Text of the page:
Speaker: Paul Barden, Director, Get Set Training, Leeds

Venue: The Netherwood Hotel, Grange-over-Sands, Cumbria LA11 6ET

Jim Tongue, Chairman, South Cumbria & North Lancashire IOSH Branch, welcomed members to the meeting. He then introduced Paul to the group.

Paul explained that his session would be interactive and would not involve the use of PowerPoint slides because he preferred to use flip charts and practical demonstrations. Paul reminded members that the Manual Handling Operations Regulations 1992 (as amended) applies to all workplace tasks that involve lifting, lowering, pushing, pulling or carrying. They define manual handling as: “…any transporting or supporting of a load (including the lifting, putting down, pushing, pulling, carrying or moving thereof) by hand or bodily force”.

The load can be an object, person or animal and, as with all risk assessments, manual handling risk assessments need to follow HSE’s recommended risk assessment hierarchy:

  1. Avoid hazardous manual handling operations by using other methods such as trolleys, fork lift trucks, pulleys etc…
  2. Assess the optimum way of undertaking manual handling operations that cannot be avoided and involve the employees who will be undertaking the task in this process.
  3. Reduce the risk of injury so far as is reasonably practicable.

Paul explained that he had reservations about some of the published manual handling guidance because much of the advice was based on lifting a uniform box in an unobstructed area whereas most difficult workplace manual handling problems involved lifting various shaped objects into awkward spaces at award angles. He said that the guidance often included diagrams and pictures of a person with the box between their legs and instructions to bend both legs and lift the box from the floor between their legs and close to the body.

He explained his reservations about this method using an articulated model of a leg skeleton that he held against his own leg to demonstrate the position of his leg as he led a discussion about the optimum positions for the legs when lifting. It became clear from this discussion that the optimum position for a simple lift was with the legs apart and one leg slightly forward to maintain balance. He demonstrated this with a volunteer as they instinctively prepared their stance before trying to push one another backwards.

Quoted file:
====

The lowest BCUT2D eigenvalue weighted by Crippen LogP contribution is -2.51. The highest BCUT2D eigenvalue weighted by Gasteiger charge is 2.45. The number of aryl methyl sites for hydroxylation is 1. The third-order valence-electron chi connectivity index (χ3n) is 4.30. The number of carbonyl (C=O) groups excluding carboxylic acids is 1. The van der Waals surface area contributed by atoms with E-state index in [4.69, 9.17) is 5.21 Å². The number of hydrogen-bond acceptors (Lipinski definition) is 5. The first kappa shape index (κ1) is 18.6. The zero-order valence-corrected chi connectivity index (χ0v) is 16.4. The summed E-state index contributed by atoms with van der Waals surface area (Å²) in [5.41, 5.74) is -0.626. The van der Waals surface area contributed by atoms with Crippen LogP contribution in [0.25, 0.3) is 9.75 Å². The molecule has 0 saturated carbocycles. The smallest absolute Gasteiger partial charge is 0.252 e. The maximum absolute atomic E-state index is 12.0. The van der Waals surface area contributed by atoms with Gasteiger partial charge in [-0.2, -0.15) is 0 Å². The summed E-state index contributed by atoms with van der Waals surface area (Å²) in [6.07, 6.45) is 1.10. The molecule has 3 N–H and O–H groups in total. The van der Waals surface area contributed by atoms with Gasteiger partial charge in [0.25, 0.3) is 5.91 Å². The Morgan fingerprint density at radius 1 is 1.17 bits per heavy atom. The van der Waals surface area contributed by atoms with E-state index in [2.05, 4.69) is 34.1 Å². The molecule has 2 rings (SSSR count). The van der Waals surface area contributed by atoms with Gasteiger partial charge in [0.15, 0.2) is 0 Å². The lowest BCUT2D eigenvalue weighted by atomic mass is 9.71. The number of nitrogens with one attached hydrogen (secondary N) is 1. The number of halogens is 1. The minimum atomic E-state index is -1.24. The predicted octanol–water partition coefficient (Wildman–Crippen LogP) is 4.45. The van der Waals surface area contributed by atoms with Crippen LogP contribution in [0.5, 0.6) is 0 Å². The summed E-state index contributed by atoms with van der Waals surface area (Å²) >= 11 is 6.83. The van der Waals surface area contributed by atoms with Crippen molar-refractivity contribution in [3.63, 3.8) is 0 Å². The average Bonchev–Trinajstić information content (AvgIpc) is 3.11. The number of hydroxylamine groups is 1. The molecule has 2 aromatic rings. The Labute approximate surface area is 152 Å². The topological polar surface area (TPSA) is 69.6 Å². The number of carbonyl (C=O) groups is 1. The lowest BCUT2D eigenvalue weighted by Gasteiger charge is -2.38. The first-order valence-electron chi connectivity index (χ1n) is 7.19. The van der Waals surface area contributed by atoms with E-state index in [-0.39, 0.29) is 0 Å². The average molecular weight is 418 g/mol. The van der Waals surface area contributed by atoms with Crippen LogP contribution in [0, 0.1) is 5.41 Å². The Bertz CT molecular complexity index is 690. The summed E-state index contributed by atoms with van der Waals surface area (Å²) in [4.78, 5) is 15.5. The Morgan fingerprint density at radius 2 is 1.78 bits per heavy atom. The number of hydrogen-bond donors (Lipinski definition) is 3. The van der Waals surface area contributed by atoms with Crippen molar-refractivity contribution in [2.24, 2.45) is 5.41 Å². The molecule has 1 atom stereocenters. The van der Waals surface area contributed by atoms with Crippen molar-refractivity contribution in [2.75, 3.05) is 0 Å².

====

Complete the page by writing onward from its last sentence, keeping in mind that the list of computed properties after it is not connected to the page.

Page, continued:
Paul also generated some useful discussions about other key considerations when assessing manual handling tasks such as:

  • The individual’s capability: age, experience, physical fitness etc….
  • The nature of the load: weight, shape, etc….
  • Environmental conditions: inside, outside, room to manoeuvre, characteristics of and distance between original and new location.
  • Training needs – is it appropriate for the task?
  • Work organisation – will the task impact on other workers? Does it require more than one person? etc…
  • Double checking that there isn’t a viable alternative to manual handling such as use of a trolley or pulleys etc…

Paul then led a discussion on other things that need to be considered before undertaking manual handling tasks. These included:

  • Removing obstructions from the manual handling area.
  • Length of carry – planning to rest the load midway, on a table or bench, to change grip and/or rest if appropriate.
  • Clothing and footwear – ensuring that employees are not wearing unsuitable clothing or footwear that might affect their ability to lift safely.

Training and avoiding back injuries

Paul said that the most important aspect of manual handling was that managers and employees needed to understand the impact that poor manual handling techniques could have on their long-term health, especially the lumbar region of their spines. He emphasised that it is important that employees are given training that takes account of their work environment and that provides them with clear information about potential injuries arising from poor lifting techniques. They also need to understand why it is important to start the lift from a stable position with their feet apart and one leg in front of the other help maintain balance.

Jim then thanked Paul for coming to speak to our group and for generating such a worthwhile discussion session. He presented him with a small token of members’ appreciation before encouraging everyone to network with one another and to take the opportunity to speak to Paul over tea or coffee and biscuits.

Throughout the session there was some lively and wide-ranging discussion where members gave examples of manual handling problems that they had encountered in their workplaces and how they resolved them and exchanged advice about problems that they were still trying to resolve.

Paul can be contacted via: Get Set Training    

Related HSE web site links:

Risk at work – manual handling   

Advice for employers  

Manual handling FAQs    

Manual handling assessment charts (MAC)

A practical approach to workplace manual handling